Commission denies waiver for Legion plan
Apartment proposal, building's future now in limbo.
Apartment proposal, building's future now in limbo.
By SCOTT AUST
The Garden City Commission on Tuesday denied a waiver request that would have allowed ground floor apartments as part of a proposed renovation of the old American Legion Building at 125 Pine St., dealing a potentially lethal blow to the project.
CCS Properties, LLC, owned by Carlos and Candace Gamino, submitted a proposal that was accepted by the city commission last fall to renovate the old building into several high-end apartments. The issue then went through the planning commission to address the property's zoning.
Due to its split-level design, the building doesn't fit well under existing central business district zoning. The planning commission opposed changing zoning ordinances to allow ground floor apartments downtown because of the potential impact on the character of the area if other building owners wanted to do the same.
Last month, a divided city commission voted 3-2 to not change zoning ordinances, but indicated the developers could ask for a waiver.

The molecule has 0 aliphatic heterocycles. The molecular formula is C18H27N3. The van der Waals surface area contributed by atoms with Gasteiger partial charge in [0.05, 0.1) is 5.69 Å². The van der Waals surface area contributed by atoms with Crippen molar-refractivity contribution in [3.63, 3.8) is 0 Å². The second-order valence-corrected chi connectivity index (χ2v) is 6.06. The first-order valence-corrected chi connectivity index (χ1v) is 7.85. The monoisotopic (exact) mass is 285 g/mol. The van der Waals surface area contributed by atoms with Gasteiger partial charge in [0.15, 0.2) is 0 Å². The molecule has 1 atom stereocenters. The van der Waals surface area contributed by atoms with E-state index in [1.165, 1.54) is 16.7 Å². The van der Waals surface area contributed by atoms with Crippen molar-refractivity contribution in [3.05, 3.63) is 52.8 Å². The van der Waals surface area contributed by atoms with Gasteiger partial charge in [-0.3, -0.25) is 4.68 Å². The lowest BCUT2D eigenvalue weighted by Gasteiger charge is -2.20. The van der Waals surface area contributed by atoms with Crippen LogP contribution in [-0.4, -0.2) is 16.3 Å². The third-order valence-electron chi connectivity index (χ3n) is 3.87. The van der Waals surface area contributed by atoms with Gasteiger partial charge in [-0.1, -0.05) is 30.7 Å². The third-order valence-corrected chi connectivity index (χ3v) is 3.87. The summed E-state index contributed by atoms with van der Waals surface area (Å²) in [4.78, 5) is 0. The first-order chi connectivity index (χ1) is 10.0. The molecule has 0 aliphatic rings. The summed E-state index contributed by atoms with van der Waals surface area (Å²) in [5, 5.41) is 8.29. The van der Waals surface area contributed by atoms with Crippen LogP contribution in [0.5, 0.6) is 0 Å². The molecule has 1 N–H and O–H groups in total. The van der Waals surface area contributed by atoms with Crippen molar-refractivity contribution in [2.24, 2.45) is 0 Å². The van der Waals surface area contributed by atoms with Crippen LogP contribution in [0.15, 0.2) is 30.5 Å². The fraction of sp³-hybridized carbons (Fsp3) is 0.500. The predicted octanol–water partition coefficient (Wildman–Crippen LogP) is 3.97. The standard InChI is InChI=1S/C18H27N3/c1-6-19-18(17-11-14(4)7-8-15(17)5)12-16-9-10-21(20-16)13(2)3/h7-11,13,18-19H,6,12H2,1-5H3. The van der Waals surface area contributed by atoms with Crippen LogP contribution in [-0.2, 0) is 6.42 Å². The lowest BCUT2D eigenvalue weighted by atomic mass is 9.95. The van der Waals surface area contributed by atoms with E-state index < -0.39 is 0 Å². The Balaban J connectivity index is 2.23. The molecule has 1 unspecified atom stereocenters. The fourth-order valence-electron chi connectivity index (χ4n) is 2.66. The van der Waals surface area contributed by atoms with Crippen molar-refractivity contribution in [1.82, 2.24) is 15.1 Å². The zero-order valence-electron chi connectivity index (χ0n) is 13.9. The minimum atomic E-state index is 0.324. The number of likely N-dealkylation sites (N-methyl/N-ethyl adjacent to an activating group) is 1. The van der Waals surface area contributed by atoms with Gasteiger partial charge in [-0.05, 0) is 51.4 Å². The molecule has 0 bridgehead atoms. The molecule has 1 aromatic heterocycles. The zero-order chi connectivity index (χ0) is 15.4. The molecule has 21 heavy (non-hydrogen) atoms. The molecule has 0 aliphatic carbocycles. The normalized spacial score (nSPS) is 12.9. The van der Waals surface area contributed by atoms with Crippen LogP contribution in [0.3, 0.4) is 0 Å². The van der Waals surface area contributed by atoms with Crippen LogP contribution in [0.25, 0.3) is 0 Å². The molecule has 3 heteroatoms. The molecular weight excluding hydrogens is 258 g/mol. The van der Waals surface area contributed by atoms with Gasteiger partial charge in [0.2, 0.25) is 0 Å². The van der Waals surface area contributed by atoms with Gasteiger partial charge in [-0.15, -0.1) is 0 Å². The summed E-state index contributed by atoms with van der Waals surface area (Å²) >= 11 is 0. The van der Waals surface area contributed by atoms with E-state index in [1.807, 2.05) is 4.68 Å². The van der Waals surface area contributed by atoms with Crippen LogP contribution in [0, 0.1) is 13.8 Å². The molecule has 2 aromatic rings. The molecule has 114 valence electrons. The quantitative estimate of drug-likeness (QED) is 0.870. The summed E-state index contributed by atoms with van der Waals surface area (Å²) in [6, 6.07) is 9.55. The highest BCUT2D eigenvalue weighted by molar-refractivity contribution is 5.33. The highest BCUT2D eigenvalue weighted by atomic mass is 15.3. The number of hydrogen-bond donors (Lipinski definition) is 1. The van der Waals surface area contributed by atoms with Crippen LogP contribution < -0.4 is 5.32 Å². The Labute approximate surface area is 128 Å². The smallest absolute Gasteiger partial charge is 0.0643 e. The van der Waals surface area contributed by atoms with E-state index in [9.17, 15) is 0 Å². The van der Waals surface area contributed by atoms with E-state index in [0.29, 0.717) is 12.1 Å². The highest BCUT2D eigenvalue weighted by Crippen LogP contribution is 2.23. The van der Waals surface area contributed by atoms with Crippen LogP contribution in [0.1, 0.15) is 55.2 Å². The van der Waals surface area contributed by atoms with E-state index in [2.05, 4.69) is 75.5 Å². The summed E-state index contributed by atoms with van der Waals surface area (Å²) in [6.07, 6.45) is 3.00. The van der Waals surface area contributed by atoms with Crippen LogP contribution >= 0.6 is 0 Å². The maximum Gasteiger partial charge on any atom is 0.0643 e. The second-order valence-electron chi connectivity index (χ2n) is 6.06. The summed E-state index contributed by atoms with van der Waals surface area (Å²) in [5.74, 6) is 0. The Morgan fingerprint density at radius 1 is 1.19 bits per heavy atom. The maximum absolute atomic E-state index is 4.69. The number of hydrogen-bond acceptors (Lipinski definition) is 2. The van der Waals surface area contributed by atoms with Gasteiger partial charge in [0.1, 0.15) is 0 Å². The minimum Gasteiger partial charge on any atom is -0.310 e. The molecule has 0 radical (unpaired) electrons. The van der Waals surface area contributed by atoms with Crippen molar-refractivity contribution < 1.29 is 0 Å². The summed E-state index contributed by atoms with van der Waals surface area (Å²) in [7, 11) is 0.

On Tuesday, by the same 3-2 split, the commission denied the waiver. Roy Cessna, Chris Law and Melvin Dale voted to deny the request; Dan Fankhauser and David Crase were in favor of granting the waiver.
It's unclear what happens now with the building.
Commissioners didn't address whether the city would consider a new round of proposals from the public or if they intend to let the building remain idle. When contacted later on Tuesday, City Manager Matt Allen said there are currently no plans to put the issue on a commission agenda, though that could happen at some future date.
In a phone interview Tuesday night, Carlos Gamino said the commission's decision was still fresh and he and his mother haven't decided where to go from here. For now, they aren't planning to pull their proposal.